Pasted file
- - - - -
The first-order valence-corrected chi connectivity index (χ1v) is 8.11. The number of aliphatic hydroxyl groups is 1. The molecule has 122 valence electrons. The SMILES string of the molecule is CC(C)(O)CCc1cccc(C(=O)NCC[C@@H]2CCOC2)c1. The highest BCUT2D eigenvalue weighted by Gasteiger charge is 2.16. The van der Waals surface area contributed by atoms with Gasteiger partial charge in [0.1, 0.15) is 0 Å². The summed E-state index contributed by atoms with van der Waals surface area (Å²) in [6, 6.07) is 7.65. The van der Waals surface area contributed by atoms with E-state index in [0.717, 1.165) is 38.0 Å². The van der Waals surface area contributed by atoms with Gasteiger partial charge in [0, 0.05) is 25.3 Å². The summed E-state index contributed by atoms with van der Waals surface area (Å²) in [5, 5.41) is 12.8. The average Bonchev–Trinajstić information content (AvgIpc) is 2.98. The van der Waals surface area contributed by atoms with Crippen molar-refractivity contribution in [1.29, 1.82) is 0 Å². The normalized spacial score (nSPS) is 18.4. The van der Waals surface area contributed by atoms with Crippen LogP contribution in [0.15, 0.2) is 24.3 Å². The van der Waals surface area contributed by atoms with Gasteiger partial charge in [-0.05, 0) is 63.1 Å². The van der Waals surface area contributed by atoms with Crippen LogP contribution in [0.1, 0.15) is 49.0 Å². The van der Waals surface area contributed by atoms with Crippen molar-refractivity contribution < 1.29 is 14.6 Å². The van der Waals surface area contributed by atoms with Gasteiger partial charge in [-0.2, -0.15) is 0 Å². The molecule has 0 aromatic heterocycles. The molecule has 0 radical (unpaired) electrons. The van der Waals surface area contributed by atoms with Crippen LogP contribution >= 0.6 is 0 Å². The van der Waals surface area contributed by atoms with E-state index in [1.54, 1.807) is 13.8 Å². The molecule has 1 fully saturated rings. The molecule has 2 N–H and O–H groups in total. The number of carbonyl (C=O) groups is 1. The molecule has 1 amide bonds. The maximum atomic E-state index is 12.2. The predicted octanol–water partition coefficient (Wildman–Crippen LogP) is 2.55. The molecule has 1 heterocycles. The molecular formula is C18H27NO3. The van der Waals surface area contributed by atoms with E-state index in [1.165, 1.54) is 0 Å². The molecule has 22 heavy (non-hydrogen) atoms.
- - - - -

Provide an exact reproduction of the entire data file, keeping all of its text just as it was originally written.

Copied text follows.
The first-order valence-corrected chi connectivity index (χ1v) is 8.11. The number of aliphatic hydroxyl groups is 1. The molecule has 122 valence electrons. The SMILES string of the molecule is CC(C)(O)CCc1cccc(C(=O)NCC[C@@H]2CCOC2)c1. The highest BCUT2D eigenvalue weighted by Gasteiger charge is 2.16. The van der Waals surface area contributed by atoms with Gasteiger partial charge in [0.1, 0.15) is 0 Å². The summed E-state index contributed by atoms with van der Waals surface area (Å²) in [6, 6.07) is 7.65. The van der Waals surface area contributed by atoms with E-state index in [0.717, 1.165) is 38.0 Å². The van der Waals surface area contributed by atoms with Gasteiger partial charge in [0, 0.05) is 25.3 Å². The summed E-state index contributed by atoms with van der Waals surface area (Å²) in [5, 5.41) is 12.8. The average Bonchev–Trinajstić information content (AvgIpc) is 2.98. The van der Waals surface area contributed by atoms with Crippen molar-refractivity contribution in [1.29, 1.82) is 0 Å². The normalized spacial score (nSPS) is 18.4. The van der Waals surface area contributed by atoms with Crippen LogP contribution in [0.15, 0.2) is 24.3 Å². The van der Waals surface area contributed by atoms with Gasteiger partial charge in [-0.05, 0) is 63.1 Å². The van der Waals surface area contributed by atoms with Crippen LogP contribution in [0.1, 0.15) is 49.0 Å². The van der Waals surface area contributed by atoms with Crippen molar-refractivity contribution < 1.29 is 14.6 Å². The van der Waals surface area contributed by atoms with Gasteiger partial charge in [-0.2, -0.15) is 0 Å². The molecule has 0 aromatic heterocycles. The molecule has 0 radical (unpaired) electrons. The van der Waals surface area contributed by atoms with Crippen LogP contribution >= 0.6 is 0 Å². The van der Waals surface area contributed by atoms with E-state index in [1.54, 1.807) is 13.8 Å². The molecule has 1 fully saturated rings. The molecule has 2 N–H and O–H groups in total. The number of carbonyl (C=O) groups is 1. The molecule has 1 amide bonds. The maximum atomic E-state index is 12.2. The predicted octanol–water partition coefficient (Wildman–Crippen LogP) is 2.55. The molecule has 1 heterocycles. The molecular formula is C18H27NO3. The van der Waals surface area contributed by atoms with E-state index in [1.165, 1.54) is 0 Å². The molecule has 22 heavy (non-hydrogen) atoms.